Australian families caught up in India adoption scandal
It is a confronting thought for any unsuspecting family that their adopted child may have been trafficked.
But the truth is hundreds of Indian children have been stolen and sold for adoption, and some have found new homes in Australia.
It is impossible to get an accurate picture of the true extent of child trafficking in India, but one thing is clear - it has been going on for years.
In Indian terms, there is big money to be made and the temptations are everywhere.
In the late 1990s the child traders were brazenly kidnapping babies and young children from these streets.
One lawyer claims that out of the 400 or so Indian children who found new homes in Australia in the past 15 years, at least 30 were stolen from their birth families.
The issue is complicated further by the fact it is remarkably easy for anyone posing as a parent to "surrender" a child to an orphanage - presumably for an under-the-counter fee.
The big flaw in the system is that the orphanages oversee the surrender of children without any adequate checks by government, an open door for the traffickers.
The orphanages can then make thousands of dollars in fees for every child that is sent overseas.
Sold by their drunken dad
For 10 years, in a small Indian village north of Chennai, Sunama lived with an agonising loss; Missing from her home are her two eldest children.
In 1996 they were taken away and sold by their drunken father for the equivalent of $50. The children, aged two and three, were traded by child traffickers.
The loss was unbearable for Sunama, who did not even know if her children were dead or alive.
But Akil and Sabila were happy and healthy on the other side of the world, in the suburbs of Canberra.
Akil, now 15, and his 14-year-old sister had become part of the Rollings family of eight children, including six adoptees.
Julia and Barry Rollings had always believed that Akil and Sabila had been given up by their sick parents.
But soon the Rollings began reading reports that the MASOS orphanage, where they adopted the pair, had been caught up in a kidnapping scandal.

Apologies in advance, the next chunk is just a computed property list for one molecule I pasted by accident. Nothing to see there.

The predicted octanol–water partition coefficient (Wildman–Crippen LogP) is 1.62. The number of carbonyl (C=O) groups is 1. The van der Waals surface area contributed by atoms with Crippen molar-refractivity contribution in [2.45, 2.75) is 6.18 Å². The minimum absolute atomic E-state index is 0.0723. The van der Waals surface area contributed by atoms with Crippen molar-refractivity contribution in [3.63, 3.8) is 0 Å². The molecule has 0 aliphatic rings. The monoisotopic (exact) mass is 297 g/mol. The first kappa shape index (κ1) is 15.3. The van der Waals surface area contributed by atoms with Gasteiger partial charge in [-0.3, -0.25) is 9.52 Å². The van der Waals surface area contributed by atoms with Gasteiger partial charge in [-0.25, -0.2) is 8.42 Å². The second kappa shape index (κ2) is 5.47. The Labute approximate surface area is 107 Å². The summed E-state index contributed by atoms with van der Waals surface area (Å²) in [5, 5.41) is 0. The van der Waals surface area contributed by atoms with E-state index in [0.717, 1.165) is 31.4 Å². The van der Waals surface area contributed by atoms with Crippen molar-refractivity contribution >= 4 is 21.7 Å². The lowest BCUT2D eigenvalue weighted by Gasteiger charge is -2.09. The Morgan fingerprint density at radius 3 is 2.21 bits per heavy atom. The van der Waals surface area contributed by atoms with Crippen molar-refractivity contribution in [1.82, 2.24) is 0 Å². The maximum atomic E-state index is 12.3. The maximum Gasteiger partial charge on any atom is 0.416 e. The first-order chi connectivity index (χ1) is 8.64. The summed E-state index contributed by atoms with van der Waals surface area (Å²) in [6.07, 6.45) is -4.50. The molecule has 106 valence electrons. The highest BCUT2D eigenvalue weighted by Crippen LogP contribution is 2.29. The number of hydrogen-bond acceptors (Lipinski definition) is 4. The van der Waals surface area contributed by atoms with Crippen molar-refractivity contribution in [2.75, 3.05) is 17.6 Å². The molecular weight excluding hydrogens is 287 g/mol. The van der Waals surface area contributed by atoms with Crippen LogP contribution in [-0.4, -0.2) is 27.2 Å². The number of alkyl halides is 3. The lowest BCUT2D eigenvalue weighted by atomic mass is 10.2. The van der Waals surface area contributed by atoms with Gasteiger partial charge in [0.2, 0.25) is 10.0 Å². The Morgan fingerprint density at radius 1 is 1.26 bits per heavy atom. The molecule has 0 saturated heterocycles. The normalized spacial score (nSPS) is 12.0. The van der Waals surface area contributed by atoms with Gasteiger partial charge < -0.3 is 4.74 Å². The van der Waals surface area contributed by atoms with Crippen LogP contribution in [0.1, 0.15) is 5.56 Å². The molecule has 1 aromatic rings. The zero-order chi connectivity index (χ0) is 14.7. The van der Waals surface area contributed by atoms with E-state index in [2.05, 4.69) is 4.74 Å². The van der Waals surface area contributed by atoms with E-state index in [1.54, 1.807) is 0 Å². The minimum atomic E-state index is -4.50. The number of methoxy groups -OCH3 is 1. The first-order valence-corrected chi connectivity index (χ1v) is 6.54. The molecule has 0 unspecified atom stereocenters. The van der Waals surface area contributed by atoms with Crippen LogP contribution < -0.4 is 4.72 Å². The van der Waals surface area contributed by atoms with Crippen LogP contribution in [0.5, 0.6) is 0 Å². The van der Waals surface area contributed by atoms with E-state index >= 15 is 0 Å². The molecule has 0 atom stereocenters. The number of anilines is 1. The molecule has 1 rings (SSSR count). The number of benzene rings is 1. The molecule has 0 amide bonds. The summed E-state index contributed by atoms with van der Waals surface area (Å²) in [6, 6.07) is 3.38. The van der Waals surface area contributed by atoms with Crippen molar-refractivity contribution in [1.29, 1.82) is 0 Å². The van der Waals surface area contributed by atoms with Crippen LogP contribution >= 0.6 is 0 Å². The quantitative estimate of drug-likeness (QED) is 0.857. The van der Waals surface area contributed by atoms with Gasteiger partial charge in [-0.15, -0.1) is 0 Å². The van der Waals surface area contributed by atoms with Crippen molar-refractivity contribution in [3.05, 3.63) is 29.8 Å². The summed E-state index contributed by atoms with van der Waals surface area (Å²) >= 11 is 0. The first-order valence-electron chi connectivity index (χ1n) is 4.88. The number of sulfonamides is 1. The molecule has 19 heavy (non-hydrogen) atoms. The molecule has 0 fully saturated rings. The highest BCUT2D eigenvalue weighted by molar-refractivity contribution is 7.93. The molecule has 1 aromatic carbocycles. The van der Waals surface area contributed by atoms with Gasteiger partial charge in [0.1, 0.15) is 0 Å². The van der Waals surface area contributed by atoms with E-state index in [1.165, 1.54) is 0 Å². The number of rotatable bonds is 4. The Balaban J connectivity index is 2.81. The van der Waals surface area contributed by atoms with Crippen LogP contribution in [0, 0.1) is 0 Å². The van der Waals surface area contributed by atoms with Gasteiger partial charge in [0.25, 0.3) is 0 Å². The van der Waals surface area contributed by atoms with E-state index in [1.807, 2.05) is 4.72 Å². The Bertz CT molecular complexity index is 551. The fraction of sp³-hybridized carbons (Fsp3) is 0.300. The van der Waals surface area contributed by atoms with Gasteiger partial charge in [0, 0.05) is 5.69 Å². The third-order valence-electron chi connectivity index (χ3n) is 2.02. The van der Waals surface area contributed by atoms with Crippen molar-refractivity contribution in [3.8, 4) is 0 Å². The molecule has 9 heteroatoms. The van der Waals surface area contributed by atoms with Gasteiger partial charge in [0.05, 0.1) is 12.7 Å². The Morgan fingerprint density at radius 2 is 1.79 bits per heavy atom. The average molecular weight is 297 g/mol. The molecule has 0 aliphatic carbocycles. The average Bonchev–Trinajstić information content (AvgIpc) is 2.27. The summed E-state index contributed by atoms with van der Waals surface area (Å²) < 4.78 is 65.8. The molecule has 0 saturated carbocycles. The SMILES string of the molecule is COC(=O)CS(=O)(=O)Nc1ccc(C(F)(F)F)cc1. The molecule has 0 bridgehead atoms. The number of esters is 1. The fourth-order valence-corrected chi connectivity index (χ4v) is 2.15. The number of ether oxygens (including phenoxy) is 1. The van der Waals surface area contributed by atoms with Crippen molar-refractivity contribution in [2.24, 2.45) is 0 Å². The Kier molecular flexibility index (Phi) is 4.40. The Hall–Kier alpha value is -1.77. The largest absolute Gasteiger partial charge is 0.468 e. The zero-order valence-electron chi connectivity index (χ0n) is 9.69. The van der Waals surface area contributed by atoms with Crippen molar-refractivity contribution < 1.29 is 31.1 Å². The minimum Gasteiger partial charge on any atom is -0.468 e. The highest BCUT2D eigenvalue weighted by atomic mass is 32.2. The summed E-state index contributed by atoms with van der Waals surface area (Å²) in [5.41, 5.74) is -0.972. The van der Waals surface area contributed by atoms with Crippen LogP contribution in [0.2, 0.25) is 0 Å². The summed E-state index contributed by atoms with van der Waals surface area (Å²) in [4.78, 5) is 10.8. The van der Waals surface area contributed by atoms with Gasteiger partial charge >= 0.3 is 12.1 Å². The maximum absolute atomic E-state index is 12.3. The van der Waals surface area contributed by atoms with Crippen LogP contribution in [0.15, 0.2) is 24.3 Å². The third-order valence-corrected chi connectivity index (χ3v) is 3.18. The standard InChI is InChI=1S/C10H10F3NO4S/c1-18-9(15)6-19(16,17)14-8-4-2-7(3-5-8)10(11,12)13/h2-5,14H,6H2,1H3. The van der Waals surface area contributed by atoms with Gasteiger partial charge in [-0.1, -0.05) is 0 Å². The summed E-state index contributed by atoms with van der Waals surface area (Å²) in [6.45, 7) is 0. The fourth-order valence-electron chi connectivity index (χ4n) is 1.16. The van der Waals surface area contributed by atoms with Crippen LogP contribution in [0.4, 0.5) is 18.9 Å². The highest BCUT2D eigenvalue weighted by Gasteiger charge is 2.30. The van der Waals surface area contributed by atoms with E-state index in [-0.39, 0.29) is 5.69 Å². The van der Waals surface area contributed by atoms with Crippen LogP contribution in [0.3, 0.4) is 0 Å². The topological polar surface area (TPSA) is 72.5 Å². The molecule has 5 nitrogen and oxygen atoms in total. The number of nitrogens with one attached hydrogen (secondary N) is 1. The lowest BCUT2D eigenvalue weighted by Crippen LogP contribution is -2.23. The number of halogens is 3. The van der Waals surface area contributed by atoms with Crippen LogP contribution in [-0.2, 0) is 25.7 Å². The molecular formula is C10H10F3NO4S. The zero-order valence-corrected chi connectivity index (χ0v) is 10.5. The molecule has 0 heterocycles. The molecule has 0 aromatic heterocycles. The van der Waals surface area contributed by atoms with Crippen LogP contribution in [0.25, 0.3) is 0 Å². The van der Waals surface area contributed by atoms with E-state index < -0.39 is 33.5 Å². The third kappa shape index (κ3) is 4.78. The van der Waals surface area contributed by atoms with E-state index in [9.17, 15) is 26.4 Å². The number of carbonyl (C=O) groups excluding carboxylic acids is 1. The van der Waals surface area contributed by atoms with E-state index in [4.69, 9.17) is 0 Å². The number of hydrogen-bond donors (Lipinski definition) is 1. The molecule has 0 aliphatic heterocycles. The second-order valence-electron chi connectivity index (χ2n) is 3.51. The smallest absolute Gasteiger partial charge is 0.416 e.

They started to doubt the story they had been told about Akil and Sabila's origins.
"That really was the hardest part trying to decide whether we should look or whether we should just leave things as they were," Ms Rollings said.
"It was the realisation on the crux of that decision, that if we set forward, if we walked through this door, that's it ... There's no turning back. That we are then duty bound to follow through to the end.
"That unknown was pretty damn scary."
The Rollings felt they owed it to their children to search for their biological mother, despite the dangers.
"My overriding fear was that we might lose the children, that there may be some legal avenue that we could end up in a situation that whatever our motives for searching might be, that we might find another family that were demanding the return of their children," Ms Rollings said.
They managed to track down Sumana and ABC1's Foreign Correspondent accompanied the families on their emotional journey.
Stolen in the street
Thirteen-year-old Jabeen was also kidnapped in India, but family reunifications have not worked out like in the Rollings case.
It was late in 1998 and Jabeen had only been out of her mother Fatima's sight for a moment, as she walked along the street.
The traffickers were looking for good-looking children they thought would be attractive for adoption.
She was snatched from the street by a woman travelling in an auto rickshaw and the traffickers changed the child's name. They claimed she had been surrendered by her mother.
Jabeen was adopted by an unsuspecting Australian couple who are now aware of the truth, but have chosen to maintain their privacy and the case is now before the courts.
Geetha Devarajan, the lawyer for Jabeen's biological parents Fathima and Salya, claims Jabeen was sold by traffickers to an orphanage called MSS.
She says corrupt orphanage officials forged the relinquishment papers.
"Children are so vulnerable in that situation, especially poor children who come from a difficult background," Ms Devarajan said.
"This will not happen to any upper class, any well-to-do family. It only happens with poor families.
"The easy target is children who are on the street playing or sleeping and where the parents are working or the parents don't have a proper residence where they can protect the children from these kinds of vultures.
"They just take the child and disappear and once these children get into these orphanages it's a big screen where nobody can penetrate."
The MSS organisation has now been banned from adopting children, but it still canvasses charity support from Australia.
ABC reporter Sally Sara visited Jabeen's orphanage and confronted the director, who is now facing charges.
Reporting on the scandal from Chennai, Sara also found there are many Indian families who would love to adopt a child, but the laws around domestic adoption are so Draconian that most give up and foster kids instead.
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